Jul 10, 2016

We Are Not Okay

by Ryan Jent

While the LGBT community is strong, we are not okay, but when you come for one minority, you come for us all.

My fiancé and I live in St. Petersburg, Florida, where it’s not uncommon to take an “Orlando weekend.” We’re about an hour and a half away from Pulse.

Last November, we took one of those weekends. We went to Pulse with many of our friends and celebrated a friend’s birthday. We all laughed there. Took pictures there. Sang there. Hugged there. Danced there. Felt safe there. (Why wouldn’t we?)

Last Saturday night, 320 other people did the same. They all laughed there. Took pictures there. Sang there. Hugged there. Danced there. Felt safe there.

53 of them were injured there. 49 more of them died there.

But you know that. You know that the LGBT community is now at the epicenter of the country’s deadliest mass shooting, and the worst domestic terror attack since 9/11. Still, let that sink in, because not everyone has. Please, read it again:

The LGBT community, targeted because of who they love, how they love, or whose love they support, is now at the epicenter of the country’s deadliest mass shooting, and the worst terror attack since 9/11.

Sons, daughters, brothers, sisters. Cousins. Best friends. Music lovers, pet owners, activists. Gone.

But the LGBT community is strong. We’re strong because we’ve always had to be. When our only way to find acceptance was at a seedy bar, and when even our right to do that was threatened, the patrons of Stonewall showed us what strength was in 1969. We carry that with us, all of us, inherently, because we’ve never had any other choice.

In 2016, we now have generations of us who have fought for our equality. We carry their strength within us, if only in the fact that perhaps for one moment, we didn’t second-guess ourselves before showing even the most minuscule display of public affection toward someone we love.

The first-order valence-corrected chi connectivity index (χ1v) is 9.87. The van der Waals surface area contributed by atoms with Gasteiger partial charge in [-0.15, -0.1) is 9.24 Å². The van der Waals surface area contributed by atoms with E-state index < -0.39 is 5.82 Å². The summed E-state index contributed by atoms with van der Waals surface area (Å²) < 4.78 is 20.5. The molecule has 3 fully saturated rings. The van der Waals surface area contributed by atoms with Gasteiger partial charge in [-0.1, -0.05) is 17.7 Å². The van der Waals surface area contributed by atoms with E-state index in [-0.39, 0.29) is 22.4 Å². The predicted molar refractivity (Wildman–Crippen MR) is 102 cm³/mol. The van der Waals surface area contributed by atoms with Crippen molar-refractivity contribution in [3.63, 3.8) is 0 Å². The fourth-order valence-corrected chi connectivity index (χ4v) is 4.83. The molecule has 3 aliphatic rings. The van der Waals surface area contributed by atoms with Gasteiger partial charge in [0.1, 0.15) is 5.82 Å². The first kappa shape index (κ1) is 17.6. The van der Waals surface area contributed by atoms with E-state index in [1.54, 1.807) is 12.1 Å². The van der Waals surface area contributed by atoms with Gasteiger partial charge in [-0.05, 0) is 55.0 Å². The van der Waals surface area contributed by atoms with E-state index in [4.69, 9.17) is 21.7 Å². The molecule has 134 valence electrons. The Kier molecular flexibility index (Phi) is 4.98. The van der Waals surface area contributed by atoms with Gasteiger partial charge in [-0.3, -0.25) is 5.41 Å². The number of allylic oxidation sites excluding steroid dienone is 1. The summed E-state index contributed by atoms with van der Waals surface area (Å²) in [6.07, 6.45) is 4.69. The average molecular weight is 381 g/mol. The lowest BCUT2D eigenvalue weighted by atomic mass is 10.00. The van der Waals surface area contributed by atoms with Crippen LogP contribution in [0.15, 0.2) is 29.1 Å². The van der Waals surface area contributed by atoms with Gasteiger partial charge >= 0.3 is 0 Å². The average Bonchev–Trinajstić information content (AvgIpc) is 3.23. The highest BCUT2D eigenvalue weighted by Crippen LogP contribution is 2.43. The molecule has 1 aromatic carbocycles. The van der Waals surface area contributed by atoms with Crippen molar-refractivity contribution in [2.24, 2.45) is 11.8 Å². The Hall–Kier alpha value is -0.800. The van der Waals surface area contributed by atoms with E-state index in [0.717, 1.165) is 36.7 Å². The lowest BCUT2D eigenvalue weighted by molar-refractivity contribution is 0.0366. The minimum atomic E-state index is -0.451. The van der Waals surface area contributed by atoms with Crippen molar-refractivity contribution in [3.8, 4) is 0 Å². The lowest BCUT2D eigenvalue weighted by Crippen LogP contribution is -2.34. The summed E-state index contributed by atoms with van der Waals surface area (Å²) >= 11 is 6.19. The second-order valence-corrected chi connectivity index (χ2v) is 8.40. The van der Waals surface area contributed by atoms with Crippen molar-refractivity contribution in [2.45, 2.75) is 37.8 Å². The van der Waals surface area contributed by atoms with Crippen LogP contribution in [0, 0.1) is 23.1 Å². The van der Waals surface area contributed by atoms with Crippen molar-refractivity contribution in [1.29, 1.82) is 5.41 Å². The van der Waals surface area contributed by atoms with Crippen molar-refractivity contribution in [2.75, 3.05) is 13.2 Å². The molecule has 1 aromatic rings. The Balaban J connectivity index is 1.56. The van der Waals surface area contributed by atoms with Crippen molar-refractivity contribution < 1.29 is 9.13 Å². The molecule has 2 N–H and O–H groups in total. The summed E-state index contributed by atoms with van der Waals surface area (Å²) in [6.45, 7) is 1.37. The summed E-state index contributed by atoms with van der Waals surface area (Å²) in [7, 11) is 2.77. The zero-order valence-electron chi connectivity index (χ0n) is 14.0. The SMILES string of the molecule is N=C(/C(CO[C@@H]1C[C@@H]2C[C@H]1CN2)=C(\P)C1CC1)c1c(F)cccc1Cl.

So perhaps now we’re stronger than ever. The outpouring of love and support after the massacre at Pulse, and the solidarity that so many communities have shown ours, is a stark difference from the political climate of 1969. Our rights have flourished.

The day following the massacre, I lasted half a day at work. I felt so disconnected from so many of those around me: those that acknowledged this as a sad story, sure, or perhaps that it was shocking that it was so close. (“Only over in Orlando!”)

I couldn’t fathom it. I couldn’t think about anything else. The country’s deadliest mass shooting, and the worst domestic terror attack since 9/11, was not just another sad story. It was the only story.

And that’s why, if you’re reading this—as a member of the LGBT community or not, please know that while we are strong:

We are not okay.

We are not okay when you criminalize the Muslim community because of the actions of one evil man. We have been the Muslim community: hated, feared, misunderstood. Questioned, berated, threatened, afraid to show our faces. Why would we condone treating an entire community as poorly as ours has been treated in the past, and in many scenarios, still is? When you come for one minority, you come for us all.

We are not okay when gay and bisexual men who have not been celibate for one year are unable to donate the much-needed blood to save the lives of our LGBT brothers and sisters. We do not forget that it took 30 years to even amend the Reagan-era rule which initially forbade us from giving blood at all.